The end always comes. As we’ve documented here, here, and here, our historic places are frequently losing the battle with time and the elements. The places shown here, two churches, a school, an Air Force installation, and a Nordic ski jump, were all photographed in the last decade or so, and now — in the blink of an eye really — they are gone. This is why we shoot ’em… because too many of them share this fate. Here are five more lost North Dakota places. …
North Dakota’s longest State Highway is Highway 200, and it stretches over 400 miles from the Red River near Halstad, Minnesota to the Montana border at Fairview. As we’ve been exploring North Dakota’s vanishing places since 2003, it’s a highway we’ve found ourselves on again and again, and we’re due to show appreciation for a road that will take you to so many amazing places. Places where you can get out of the car and enjoy some visions of our past. …
Maybe you’ve noticed, the Ghosts of North Dakota Facebook page is missing. What happened, and when will it be back? Your guess is as good as mine, but if you’re interested in the story of what happened, please read on.
We started our Facebook page in 2009, and it was an immediate hit. People just like you flocked to it, and in the first year we had over 30,000 followers. By 2014, the count was more than 100,000, and just before the page disappeared, the tally of followers was nearly 120,000.
If you’ve followed Ghosts of North Dakota on Facebook for any length of time, you know we frequently liked to use that page to post updates while we drove the back roads of North Dakota in search of another cool place to photograph. You got to follow along. We sometimes encountered problems, however, when we would post a photo of an abandoned place, and for some reason, the post would go on one of our personal Facebook profiles instead of our Ghosts of North Dakota Facebook page. So, I appointed a third admin for our page, my wife, Rebecca. While we were on the road, Rebecca could fix any screw-ups for us, and she could respond to questions and comments, too. It worked great.
This past Monday, however, on the same day as the 2017 solar eclipse, we woke up to a surprise. We (the three admins, myself, Terry, and Rebecca) woke up to emails in our inbox informing us that we had been removed as admins of our own Facebook pages. Rebecca is a British royal history buff, and she discovered that her Facebook pages had been taken over and either deleted or unpublished, and our Ghosts of North Dakota page, too. Somehow, hackers had accessed her account, and using her admin privileges, had removed all of us as admins, and took over our pages.
It has now been three days, and despite more than a dozen messages to Facebook, a message to Mark Zuckerberg, and several hack reports, we have yet to get a single response from Facebook. I suppose it’s understandable since Facebook has two billion users and a woefully inadequate customer support workforce, but it’s frustrating nonetheless. As of now, we do not have a Facebook page, and our 119,000-plus followers are gone.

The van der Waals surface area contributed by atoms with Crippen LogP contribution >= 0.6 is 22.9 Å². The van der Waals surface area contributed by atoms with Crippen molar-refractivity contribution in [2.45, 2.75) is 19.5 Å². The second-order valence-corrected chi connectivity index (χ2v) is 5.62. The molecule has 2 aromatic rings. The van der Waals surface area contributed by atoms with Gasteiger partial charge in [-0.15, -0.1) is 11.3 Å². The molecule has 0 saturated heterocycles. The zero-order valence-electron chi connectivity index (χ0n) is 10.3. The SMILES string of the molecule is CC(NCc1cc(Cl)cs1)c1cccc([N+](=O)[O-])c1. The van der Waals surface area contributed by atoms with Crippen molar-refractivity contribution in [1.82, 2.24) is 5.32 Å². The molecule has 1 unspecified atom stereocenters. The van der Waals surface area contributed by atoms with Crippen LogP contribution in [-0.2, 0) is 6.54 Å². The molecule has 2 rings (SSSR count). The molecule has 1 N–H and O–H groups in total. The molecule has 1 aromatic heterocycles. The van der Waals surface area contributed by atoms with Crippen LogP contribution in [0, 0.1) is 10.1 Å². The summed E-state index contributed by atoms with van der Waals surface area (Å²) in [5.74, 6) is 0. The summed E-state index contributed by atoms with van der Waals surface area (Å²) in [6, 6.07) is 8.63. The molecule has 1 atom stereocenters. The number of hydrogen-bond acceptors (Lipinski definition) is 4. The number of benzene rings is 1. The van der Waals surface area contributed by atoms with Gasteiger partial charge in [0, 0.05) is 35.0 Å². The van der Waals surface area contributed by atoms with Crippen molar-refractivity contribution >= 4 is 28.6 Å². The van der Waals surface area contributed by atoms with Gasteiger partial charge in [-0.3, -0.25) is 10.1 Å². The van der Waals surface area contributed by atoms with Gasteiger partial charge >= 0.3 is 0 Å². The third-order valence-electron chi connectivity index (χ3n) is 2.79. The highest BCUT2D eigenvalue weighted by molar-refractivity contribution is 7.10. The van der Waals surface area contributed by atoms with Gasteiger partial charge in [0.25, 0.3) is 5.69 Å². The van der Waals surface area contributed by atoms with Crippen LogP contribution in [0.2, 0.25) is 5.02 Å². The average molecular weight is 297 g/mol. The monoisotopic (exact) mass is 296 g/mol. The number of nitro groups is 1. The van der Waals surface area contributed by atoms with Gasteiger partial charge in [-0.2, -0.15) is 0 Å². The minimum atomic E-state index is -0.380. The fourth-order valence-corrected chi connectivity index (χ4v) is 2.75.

When will we get it back? Will we get it back at all? I wish I could say, but there’s been no response from Facebook, so I don’t know. The question that’s on my mind tonight is, do we really want/need it back?
Our Facebook page is what made Ghosts of North Dakota one of the most-visited North Dakota-oriented destinations on the web. The Facebook page is what made our first book possible, due to our ability to reach people just like you, who were passionate about North Dakota, and generously gave your hard-earned dollars to our Kickstarter campaign to fund the first book. And the profits from that first book turned into three more books. Facebook made it possible.
However, in 2014, things changed. Facebook implemented a new algorithm which made it nearly impossible for our updates to reach you unless we agreed to pay to promote our posts. People started to come around, asking “Why don’t I see your updates in my Facebook feed anymore?” And the answer was, “Because they want us to pay to reach you.” We spent thousands of dollars on Facebook ads to make sure that, when we came home with hundreds of photos, we could post them on our website and then make you aware of it by posting an update on Facebook. Despite all the dollars spent on ads and promotion, our reach kept dropping and dropping. At one time, I was able to employ myself as part of the Ghosts of North Dakota project, designing new books, researching new destinations, and planning new trips, but that all ended when Facebook laid their new algorithm on us. Our website traffic dropped by more than half, and the book sales revenue that we counted on to fund our trips and fund new books dropped by 75%. It’s something I wrote about previously (you can read it here) but never shared with the Ghosts of North Dakota audience because frankly, it’s embarrassing to admit that your business that was once on a rocket ride is failing because of something as silly as a social media algorithm. I had to stop paying myself and go back to work.